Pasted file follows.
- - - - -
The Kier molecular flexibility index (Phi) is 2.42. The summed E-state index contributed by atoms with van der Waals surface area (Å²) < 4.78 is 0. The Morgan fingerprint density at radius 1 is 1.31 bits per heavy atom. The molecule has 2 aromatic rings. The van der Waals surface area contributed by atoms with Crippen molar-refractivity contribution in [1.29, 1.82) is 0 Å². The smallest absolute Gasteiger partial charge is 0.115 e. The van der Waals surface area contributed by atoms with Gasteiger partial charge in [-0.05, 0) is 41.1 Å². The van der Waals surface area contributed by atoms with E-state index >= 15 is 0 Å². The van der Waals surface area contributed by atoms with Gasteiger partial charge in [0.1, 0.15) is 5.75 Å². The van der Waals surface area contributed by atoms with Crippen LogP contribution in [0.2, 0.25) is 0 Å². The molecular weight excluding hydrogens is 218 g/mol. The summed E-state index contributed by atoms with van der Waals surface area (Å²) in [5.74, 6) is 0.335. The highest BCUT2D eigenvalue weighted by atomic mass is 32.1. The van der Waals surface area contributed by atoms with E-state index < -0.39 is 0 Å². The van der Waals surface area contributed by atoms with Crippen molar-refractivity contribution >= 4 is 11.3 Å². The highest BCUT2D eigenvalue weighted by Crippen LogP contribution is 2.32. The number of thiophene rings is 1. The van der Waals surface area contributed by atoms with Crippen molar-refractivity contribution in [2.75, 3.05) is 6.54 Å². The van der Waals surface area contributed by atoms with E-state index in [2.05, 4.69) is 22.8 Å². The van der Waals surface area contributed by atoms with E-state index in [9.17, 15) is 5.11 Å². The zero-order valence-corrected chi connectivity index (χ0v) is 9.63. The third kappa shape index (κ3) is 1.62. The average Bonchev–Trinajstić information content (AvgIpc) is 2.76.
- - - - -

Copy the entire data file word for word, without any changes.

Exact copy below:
The Kier molecular flexibility index (Phi) is 2.42. The summed E-state index contributed by atoms with van der Waals surface area (Å²) < 4.78 is 0. The Morgan fingerprint density at radius 1 is 1.31 bits per heavy atom. The molecule has 2 aromatic rings. The van der Waals surface area contributed by atoms with Crippen molar-refractivity contribution in [1.29, 1.82) is 0 Å². The smallest absolute Gasteiger partial charge is 0.115 e. The van der Waals surface area contributed by atoms with Gasteiger partial charge in [-0.05, 0) is 41.1 Å². The van der Waals surface area contributed by atoms with E-state index >= 15 is 0 Å². The van der Waals surface area contributed by atoms with Gasteiger partial charge in [0.1, 0.15) is 5.75 Å². The van der Waals surface area contributed by atoms with Crippen LogP contribution in [0.2, 0.25) is 0 Å². The molecular weight excluding hydrogens is 218 g/mol. The summed E-state index contributed by atoms with van der Waals surface area (Å²) in [5.74, 6) is 0.335. The highest BCUT2D eigenvalue weighted by atomic mass is 32.1. The van der Waals surface area contributed by atoms with E-state index < -0.39 is 0 Å². The van der Waals surface area contributed by atoms with Crippen molar-refractivity contribution >= 4 is 11.3 Å². The highest BCUT2D eigenvalue weighted by Crippen LogP contribution is 2.32. The number of thiophene rings is 1. The van der Waals surface area contributed by atoms with Crippen molar-refractivity contribution in [2.75, 3.05) is 6.54 Å². The van der Waals surface area contributed by atoms with E-state index in [2.05, 4.69) is 22.8 Å². The van der Waals surface area contributed by atoms with E-state index in [9.17, 15) is 5.11 Å². The zero-order valence-corrected chi connectivity index (χ0v) is 9.63. The third kappa shape index (κ3) is 1.62. The average Bonchev–Trinajstić information content (AvgIpc) is 2.76.